Drones Top Roofing Tool
Flying eyes can improve safety and give birds-eye view for repairs
By Frank O’Brien
Multi-rotor drones are not for amateurs: commercial use requires a Special Flight Operators Certificate under Canadian air regulations of Transport Canada. - Karma Quadcopter
Video-equipped drones are being recruited for re-roofing contracts and the technical director of the Ottawa-based Canadian Roofing Contractors Association (CRCA) said they are as useful on residential projects as on large-scale commercial jobs.
“Drones offer a safety and cost advantage,” said Peter Kalinger of the CRCA.
The drones, Kalinger said, can not only provide a birds-eye view of a roof’s condition without having to put someone up on a sloped roof, but can also provide dimensions and other data for precise estimating.
He added that U.S. drone research is equipping video drones with thermal sensors that can spot hidden water egress or insulation gaps beneath the roofing material.
The versatility of the drones was underlined when Victoria Aerial Survey was recruited to provide a visuals of the most important roof in British Columbia: the B.C. Legislature.
“It was an important job for us, and our first roofing contract,” said licensed pilot David Carlos, who founded Victoria Aerial Survey five years ago. He explained that the government’s property manager wanted to check on the gold-leafed statue of Captain George Vancouver, the iconic copper dome and the general roof condition atop the main legislative building. Like many property managers, they also likely wanted to avoid the onerous safety regulations, access permission and potential roof damage that could result in sending a team onto the sloped roof of the 116-year old structure.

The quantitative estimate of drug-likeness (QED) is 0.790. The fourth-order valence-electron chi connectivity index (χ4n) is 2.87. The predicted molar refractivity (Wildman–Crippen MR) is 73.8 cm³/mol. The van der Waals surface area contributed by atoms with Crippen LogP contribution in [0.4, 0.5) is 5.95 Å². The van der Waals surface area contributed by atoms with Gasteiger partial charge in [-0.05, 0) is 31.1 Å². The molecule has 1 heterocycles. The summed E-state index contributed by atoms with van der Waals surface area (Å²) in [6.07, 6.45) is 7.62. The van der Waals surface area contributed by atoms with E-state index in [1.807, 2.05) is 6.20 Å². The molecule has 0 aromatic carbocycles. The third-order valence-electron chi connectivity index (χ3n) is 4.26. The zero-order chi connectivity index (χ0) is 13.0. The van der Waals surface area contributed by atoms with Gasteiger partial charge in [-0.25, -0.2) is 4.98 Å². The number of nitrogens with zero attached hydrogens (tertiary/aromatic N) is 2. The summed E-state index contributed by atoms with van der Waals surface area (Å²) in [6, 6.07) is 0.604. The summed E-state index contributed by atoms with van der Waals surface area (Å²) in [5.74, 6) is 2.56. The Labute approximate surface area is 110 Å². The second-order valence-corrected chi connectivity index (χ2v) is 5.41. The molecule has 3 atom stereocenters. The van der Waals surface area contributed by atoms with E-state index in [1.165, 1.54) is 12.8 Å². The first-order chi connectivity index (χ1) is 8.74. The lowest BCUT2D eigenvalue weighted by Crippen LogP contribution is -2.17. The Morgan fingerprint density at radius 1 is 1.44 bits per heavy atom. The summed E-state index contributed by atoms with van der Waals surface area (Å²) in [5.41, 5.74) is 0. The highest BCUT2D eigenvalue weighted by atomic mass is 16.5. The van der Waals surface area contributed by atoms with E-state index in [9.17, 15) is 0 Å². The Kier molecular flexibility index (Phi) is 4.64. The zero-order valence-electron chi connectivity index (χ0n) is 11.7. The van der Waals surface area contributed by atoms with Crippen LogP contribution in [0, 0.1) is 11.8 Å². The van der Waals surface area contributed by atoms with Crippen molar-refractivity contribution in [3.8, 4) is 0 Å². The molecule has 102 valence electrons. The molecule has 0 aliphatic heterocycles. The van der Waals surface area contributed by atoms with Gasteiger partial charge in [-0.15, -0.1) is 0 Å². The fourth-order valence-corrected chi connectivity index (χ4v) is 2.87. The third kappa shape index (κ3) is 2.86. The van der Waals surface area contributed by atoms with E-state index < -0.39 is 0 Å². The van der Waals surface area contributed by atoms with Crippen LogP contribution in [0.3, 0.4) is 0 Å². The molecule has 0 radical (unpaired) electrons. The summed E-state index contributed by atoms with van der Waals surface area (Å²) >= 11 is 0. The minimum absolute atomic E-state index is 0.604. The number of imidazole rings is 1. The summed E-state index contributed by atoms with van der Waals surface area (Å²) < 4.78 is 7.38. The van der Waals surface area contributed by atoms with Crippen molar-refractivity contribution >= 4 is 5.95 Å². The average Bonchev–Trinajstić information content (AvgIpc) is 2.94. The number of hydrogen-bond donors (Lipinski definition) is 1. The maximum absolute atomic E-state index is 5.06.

Instead, Carlos carefully guided a powerful multi-rotor drone equipped with video and a high-definition camera to take detailed photos of every part of the roof.
Inspecting the roof, dome and Captain George Vancouver statue on the roof of the British Columbia Legislature was the first roofing job for drone operator Victoria Aerial Survey. - Victoria Aerial Survey
The cameras showed, for example, that what was thought to be bird droppings on the seven-foot-high Captain Vancouver statue was actually base metal showing through the aging gold leaf. The property managers now also have clear and close-up photos of the entire roof and the dome, which has some structural issues.
Carlos, one of the few commercial multi-rotor drone operators in the province, said most of his business comes from the real estate industry, but he believes the unmanned flying cameras are uniquely suited for roof inspections.
“They can fly high or low, they can hover and they provide high-resolution photos or videos,” he explained.
Using drones for visual roof inspections offers a number of advantages compared to using Google earth or airplanes, Carlos believes. First of all, the drones are inexpensive. Carlos estimates a commercial roof inspection by drone would cost around $300. Drones also allow for better visuals than satellite or airplane images and avoid the safety and access concerns of putting people onto the roof. “[Drones] are cheaper, safer and can get way closer,” Carlos said.
But nothing replaces a professional inspector getting up on the roof, said Sean Lang, president and senior consultant of Inter-Provincial Roof Consultants Ltd. of Surrey.
“You cannot see the quality of the membrane seal at a drain, or find nails poking out of shingles unless you actually go on the roof and look for the issues,” Lang said.
Tempting as it is, contractors are not encouraged to just buy a video drone (they are available for less than $250) and pop it into the air above a client’s house.
Anyone who pilots a multi-rotor for commercial use requires a Special Flight Operators Certificate under Canadian air regulations of Transport Canada and the applicant must prove he or she has the experience and the expertise to handle the powerful tool. Carlos notes they are also privacy issues with flying the drones in urban areas.
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